Louisiana voters on Saturday will consider adding another tax break to the state’s lengthy constitution, this time to exempt some of the equipment used by the offshore oil-and-gas industry.
At issue is property that companies say is being stored on land for use in the Gulf of Mexico’s outer continental shelf (OCS), such as offshore drilling equipment. The OCS is outside the jurisdiction of the state or any parish.
Amendment 1 would grant a property tax exemption on goods stored in Louisiana warehouses for maintenance or positioning but ultimately destined for use in the OCS, clarifying an ambiguous portion of the state tax code, supporters say. But skeptics worry about adding yet another tax break to the state’s already convoluted system and say the ambiguity should be settled in court.
Historically, those materials have not been subject to property tax because they were considered exempt under the U.S. Constitution’s interstate commerce clause, said Tyler Gray, president and general counsel of the Louisiana Mid-Continent Oil and Gas Association. But during the past two years, he said, some coastal parishes began seeking to tax that property, arguing that it is not exempt if it comes to rest long enough.
“You can’t tax property that’s in interstate commerce,” Gray contends. “It’s not a length-of-time argument; it’s a destination argument.”
Gray adds that it isn’t practical to expect companies to store, for example, replacement parts for an offshore oil rig on the rig itself. He says “millions” of dollars are at stake for the industry.
“The assessors were worried about property that may never be used offshore,” said Jason DeCuir, a tax attorney and former executive counsel with the Louisiana Department of Revenue who worked with LMOGA on the bill, which acquired the necessary two-thirds majority in both houses of the Louisiana legislature to get on the ballot.
If the amendment is approved, assessors will be able to participate in the rule-making process to decide how the change will be enforced to ensure property being exempted is, in fact, bound for the OCS, he said.
“We can clearly define it [and] we can clearly mark it,” he said.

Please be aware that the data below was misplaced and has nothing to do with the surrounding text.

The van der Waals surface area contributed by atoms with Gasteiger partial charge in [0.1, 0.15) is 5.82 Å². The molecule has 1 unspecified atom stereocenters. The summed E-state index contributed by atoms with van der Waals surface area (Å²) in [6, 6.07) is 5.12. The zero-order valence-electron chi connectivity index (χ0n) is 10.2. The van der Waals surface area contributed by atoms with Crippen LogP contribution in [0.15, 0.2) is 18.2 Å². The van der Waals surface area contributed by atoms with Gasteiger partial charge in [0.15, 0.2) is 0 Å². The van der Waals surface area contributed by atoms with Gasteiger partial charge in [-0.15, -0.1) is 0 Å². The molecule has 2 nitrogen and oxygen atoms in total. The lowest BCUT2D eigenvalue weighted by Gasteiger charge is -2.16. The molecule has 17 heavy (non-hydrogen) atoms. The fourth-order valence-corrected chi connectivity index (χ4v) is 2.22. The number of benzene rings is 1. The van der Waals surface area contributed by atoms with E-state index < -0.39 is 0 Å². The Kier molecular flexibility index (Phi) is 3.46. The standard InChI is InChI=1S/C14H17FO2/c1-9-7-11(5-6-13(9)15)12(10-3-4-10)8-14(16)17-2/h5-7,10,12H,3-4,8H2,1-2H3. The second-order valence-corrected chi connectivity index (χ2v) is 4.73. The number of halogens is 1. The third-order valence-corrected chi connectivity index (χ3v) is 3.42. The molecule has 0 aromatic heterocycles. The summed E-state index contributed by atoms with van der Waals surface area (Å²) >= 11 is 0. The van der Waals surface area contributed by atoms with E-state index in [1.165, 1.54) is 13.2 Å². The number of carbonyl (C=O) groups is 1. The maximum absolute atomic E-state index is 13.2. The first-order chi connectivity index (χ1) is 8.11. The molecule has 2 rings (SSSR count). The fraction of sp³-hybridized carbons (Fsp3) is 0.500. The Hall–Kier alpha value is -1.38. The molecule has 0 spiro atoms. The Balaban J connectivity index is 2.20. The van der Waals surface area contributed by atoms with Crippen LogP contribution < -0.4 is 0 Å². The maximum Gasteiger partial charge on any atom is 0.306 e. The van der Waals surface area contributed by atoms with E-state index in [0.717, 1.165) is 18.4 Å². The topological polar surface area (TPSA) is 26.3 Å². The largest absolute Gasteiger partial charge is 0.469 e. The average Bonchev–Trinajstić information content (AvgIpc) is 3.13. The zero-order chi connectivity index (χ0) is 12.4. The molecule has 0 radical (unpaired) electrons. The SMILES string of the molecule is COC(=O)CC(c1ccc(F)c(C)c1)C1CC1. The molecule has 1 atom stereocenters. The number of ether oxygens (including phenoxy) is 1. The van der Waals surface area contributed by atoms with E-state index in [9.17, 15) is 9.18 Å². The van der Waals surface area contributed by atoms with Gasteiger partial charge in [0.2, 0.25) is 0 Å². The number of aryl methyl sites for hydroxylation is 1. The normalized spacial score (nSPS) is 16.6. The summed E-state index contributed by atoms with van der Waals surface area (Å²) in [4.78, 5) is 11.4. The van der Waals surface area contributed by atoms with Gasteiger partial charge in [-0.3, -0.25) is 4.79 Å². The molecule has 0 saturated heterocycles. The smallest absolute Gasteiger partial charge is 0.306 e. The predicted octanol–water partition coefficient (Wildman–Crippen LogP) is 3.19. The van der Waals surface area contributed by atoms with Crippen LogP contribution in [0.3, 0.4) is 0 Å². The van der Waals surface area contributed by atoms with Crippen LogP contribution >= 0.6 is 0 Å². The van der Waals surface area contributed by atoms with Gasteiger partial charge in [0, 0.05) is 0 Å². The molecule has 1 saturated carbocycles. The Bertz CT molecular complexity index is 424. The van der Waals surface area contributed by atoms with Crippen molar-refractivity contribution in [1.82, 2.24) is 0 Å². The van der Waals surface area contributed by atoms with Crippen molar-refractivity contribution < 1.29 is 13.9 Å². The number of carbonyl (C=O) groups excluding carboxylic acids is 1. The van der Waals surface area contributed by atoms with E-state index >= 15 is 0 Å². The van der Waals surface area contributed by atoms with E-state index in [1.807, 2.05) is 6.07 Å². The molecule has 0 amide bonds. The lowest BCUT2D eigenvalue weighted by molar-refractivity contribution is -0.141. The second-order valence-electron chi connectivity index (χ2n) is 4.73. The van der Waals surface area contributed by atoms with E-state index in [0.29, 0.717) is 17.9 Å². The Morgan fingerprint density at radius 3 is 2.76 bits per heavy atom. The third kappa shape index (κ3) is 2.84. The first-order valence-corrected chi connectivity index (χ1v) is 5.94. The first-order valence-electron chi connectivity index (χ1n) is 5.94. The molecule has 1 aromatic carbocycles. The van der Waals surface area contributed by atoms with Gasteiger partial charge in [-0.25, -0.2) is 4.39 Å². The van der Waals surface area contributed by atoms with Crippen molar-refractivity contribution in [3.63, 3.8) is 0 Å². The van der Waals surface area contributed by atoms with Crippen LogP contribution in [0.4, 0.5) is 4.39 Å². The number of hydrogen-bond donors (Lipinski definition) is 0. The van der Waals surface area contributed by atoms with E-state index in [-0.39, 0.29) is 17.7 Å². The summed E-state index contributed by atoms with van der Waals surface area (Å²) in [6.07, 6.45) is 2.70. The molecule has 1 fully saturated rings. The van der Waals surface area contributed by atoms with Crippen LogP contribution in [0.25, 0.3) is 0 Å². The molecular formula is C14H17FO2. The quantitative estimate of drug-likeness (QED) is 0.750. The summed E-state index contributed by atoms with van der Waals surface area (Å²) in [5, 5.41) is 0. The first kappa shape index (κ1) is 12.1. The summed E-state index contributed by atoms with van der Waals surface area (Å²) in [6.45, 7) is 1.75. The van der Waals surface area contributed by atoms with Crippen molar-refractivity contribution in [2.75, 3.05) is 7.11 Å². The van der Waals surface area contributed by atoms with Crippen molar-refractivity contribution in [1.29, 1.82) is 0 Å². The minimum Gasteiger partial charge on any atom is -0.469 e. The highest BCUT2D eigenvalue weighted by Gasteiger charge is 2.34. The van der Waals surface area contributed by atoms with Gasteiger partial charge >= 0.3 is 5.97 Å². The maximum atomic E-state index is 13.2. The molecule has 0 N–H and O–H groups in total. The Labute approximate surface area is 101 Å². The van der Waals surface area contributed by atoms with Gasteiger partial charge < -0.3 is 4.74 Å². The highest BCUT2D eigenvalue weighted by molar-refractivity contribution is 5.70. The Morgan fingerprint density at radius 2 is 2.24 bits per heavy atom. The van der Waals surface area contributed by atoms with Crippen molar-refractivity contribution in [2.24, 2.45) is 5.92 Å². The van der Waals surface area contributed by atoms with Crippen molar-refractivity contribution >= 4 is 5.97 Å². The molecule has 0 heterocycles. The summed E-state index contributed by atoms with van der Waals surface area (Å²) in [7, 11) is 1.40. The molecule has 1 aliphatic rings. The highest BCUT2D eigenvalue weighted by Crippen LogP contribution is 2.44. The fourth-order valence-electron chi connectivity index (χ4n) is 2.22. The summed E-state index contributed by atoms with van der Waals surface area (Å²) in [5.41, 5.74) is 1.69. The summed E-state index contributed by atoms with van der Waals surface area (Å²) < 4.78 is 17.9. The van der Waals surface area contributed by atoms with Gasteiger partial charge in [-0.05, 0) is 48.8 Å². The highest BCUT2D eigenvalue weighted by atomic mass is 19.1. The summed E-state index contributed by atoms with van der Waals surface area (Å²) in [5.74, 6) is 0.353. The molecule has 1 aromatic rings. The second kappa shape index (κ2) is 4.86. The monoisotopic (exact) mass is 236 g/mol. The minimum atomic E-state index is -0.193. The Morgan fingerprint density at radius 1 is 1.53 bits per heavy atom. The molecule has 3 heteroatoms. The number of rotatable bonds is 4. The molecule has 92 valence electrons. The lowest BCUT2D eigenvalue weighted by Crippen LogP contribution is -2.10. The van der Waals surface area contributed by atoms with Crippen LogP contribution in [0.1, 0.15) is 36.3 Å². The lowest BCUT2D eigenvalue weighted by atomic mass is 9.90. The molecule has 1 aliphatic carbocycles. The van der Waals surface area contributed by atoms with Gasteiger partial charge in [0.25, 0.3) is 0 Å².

Wendy Thibodeaux is the assessor for Lafourche Parish, a coastal parish that is home to Port Fourchon. She says the change would cost the parish at least $1.6 million to $3 million annually it can’t afford to lose, but the bigger concern is that companies might abuse the exemption because assessors have no way to verify whether equipment truly is being used offshore.
“It just leaves a big loophole,” she said, adding that every tax exemption shifts more of the burden of paying for government to taxpayers who don’t get the exemption.
Assessments are based on the “honor system,” Thibodeaux said. Companies were not reporting equipment that they said were for use in the OCS.
Recently her office took a closer look at the practice and found that some property owners seemed to have a loose interpretation of what being OCS-bound means. In one case, equipment had been sitting dockside for 20 years, she said.
Brian Eddington, general counsel for the Louisiana Assessors’ Association, said several assessors conducted audits and found companies claiming exemptions for property that was not in transit. When assessors started putting that property on the tax rolls, as they felt they were legally required to do, the oil and gas industry “screamed bloody murder” and threatened lawsuits, he said.
But instead, they got lawmakers to approve a new exemption, possibly because they expected to lose in court. Eddington says legal precedent indicates when property ceases to be in transit due to a business decision by its owner, it is no longer exempt under the interstate commerce clause of the state or U.S. constitutions.
While neither the U.S. nor the state Supreme Court has weighed in on the question, Eddington provided a copy of a 1993 state attorney general’s opinion that supports his view. If the industry believes assessors are incorrectly interpreting the law, the proper forum to settle that issue is a courtroom, he said.
“This is very much a new exemption,” Eddington said. “The oil and gas industry is not bashful about filing lawsuits when they think they’re right.”